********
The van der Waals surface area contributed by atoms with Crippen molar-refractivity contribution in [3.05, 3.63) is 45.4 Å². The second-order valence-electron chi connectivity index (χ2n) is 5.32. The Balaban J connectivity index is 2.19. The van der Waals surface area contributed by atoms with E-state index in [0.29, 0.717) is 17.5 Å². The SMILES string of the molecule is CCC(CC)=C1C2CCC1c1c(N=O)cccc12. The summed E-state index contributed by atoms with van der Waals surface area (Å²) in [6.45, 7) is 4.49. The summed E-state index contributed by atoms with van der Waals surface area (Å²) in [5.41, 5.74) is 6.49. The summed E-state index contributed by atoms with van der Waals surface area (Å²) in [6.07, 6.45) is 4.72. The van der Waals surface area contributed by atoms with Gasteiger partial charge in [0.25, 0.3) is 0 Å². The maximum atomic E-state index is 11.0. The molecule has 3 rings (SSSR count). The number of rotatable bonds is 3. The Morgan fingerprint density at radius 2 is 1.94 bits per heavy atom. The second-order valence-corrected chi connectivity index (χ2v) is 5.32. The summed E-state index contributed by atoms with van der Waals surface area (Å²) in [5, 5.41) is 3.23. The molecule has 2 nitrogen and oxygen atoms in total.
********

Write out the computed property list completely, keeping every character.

The van der Waals surface area contributed by atoms with Crippen molar-refractivity contribution in [3.05, 3.63) is 45.4 Å². The second-order valence-electron chi connectivity index (χ2n) is 5.32. The Balaban J connectivity index is 2.19. The van der Waals surface area contributed by atoms with E-state index in [0.29, 0.717) is 17.5 Å². The SMILES string of the molecule is CCC(CC)=C1C2CCC1c1c(N=O)cccc12. The summed E-state index contributed by atoms with van der Waals surface area (Å²) in [6.45, 7) is 4.49. The summed E-state index contributed by atoms with van der Waals surface area (Å²) in [5.41, 5.74) is 6.49. The summed E-state index contributed by atoms with van der Waals surface area (Å²) in [6.07, 6.45) is 4.72. The van der Waals surface area contributed by atoms with Gasteiger partial charge in [0.25, 0.3) is 0 Å². The maximum atomic E-state index is 11.0. The molecule has 3 rings (SSSR count). The number of rotatable bonds is 3. The Morgan fingerprint density at radius 2 is 1.94 bits per heavy atom. The second-order valence-corrected chi connectivity index (χ2v) is 5.32. The summed E-state index contributed by atoms with van der Waals surface area (Å²) in [5, 5.41) is 3.23. The molecule has 2 nitrogen and oxygen atoms in total.